The summer months can take on different meanings for job seekers. Some people may put their career aspirations on hold as they try to enjoy the longer daylight hours and (hopefully) vacation time. Others might take advantage of the emptier offices and distracted peers to ignite or jumpstart a job search. Either way, summer is not a bad time to spruce up your resume, especially with recent reports sending mostly positive signals about the hiring outlook.
According to a Dice hiring survey in June, nearly three-quarters (73%) of employers plan to hire more technology pros during the second half of 2013, compared to the first six months. Additionally, Foote Partners sees a big rise in IT employment, with 18,200 new jobs in June and an average monthly IT job growth rate up 43% from calendar year 2012, in its analysis of the U.S. Bureau of Labor Statistics' employment report. Meanwhile, a TechServe Alliance report sees the pace of IT employment accelerating, growing 5.71% since June 2012.
Resume advice is plentiful, but we spoke with three sources who offered the following do's and don'ts for various types of job seekers.
DO customize your resume for the job opening: It might seem efficient to blast out one version of your resume for 50 different jobs, but you'll get better results by changing your resume for each specific job opening, emphasizing the relevant experience that applies to that job, says Matthew Ripaldi, senior vice president at Modis, an IT recruiting firm.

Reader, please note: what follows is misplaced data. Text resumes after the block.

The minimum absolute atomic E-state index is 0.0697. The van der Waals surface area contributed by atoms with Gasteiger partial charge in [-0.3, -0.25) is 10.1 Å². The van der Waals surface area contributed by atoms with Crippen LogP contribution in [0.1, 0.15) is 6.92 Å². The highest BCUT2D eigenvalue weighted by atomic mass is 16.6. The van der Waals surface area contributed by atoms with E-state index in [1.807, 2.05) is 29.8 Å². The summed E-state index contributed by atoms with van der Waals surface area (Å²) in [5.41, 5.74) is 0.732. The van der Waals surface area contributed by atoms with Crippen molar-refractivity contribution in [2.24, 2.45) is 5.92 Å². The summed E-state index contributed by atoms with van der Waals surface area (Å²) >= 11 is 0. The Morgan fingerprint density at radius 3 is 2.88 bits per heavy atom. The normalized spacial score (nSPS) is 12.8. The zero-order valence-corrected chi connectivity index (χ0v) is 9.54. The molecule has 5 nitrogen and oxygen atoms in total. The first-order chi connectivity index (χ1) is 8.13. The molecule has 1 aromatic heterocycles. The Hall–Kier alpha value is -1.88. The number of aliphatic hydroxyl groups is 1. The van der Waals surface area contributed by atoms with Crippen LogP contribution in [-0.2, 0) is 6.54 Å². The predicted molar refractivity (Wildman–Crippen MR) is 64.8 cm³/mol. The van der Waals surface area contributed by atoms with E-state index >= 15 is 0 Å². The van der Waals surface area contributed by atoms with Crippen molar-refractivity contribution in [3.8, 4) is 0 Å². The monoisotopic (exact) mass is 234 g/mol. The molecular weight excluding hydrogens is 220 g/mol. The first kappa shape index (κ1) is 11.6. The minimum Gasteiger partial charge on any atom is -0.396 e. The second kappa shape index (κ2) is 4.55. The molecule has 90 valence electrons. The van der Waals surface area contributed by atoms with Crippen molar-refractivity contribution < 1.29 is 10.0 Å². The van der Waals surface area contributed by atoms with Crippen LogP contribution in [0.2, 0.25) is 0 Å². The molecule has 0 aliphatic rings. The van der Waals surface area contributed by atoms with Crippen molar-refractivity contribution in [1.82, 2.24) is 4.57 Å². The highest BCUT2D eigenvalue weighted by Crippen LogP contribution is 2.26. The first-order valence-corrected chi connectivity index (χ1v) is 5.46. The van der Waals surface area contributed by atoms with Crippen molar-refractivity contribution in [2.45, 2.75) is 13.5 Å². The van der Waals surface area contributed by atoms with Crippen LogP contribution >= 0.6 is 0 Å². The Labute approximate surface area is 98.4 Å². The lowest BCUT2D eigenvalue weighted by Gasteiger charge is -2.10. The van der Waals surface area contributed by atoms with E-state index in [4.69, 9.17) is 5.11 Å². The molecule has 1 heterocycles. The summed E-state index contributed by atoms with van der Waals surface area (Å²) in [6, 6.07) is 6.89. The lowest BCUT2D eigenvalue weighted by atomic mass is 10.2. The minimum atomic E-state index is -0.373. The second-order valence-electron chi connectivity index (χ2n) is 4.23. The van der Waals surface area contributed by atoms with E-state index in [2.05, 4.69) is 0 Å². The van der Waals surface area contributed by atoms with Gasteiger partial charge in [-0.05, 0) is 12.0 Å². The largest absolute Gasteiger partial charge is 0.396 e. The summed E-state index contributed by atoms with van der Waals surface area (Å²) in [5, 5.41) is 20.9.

This is especially true for job seekers with years of experience and thus dense resumes. It might seem obvious, he says, but you should also check that the job position is still open and that your skills and background are a good match.
DON'T eliminate older skills and experiences: With all the emphasis on social, mobile, big data and cloud, it might be tempting for experienced IT professionals to downplay their knowledge of older technologies.
But according to Tom Silver, senior vice president at Dice.com, experience matters. According to Dice surveys, two-thirds of managers are hiring people with six to 10 years of experience, Silver says, and one-third want at least 10 years of experience. "I wouldn't discount skills because they're old," he says. "We realize that certain skills are hotter than others, but it's important for technology professionals to show a complete and full picture of themselves." By including a progressive array of skills, you're showing your ability to evolve, Silver says, and that you mastered what were possibly yesterday's hottest skills.
That is not to say you shouldn't highlight your most recent skills or the ones most relevant to what the employer wants. Silver also suggests highlighting abilities that correspond with today's hot skills. "There aren't people walking around with big data experience from 15 years ago, but there are people with incredible analytics capabilities," he says. "There's value in that, and those people are now being sought after."
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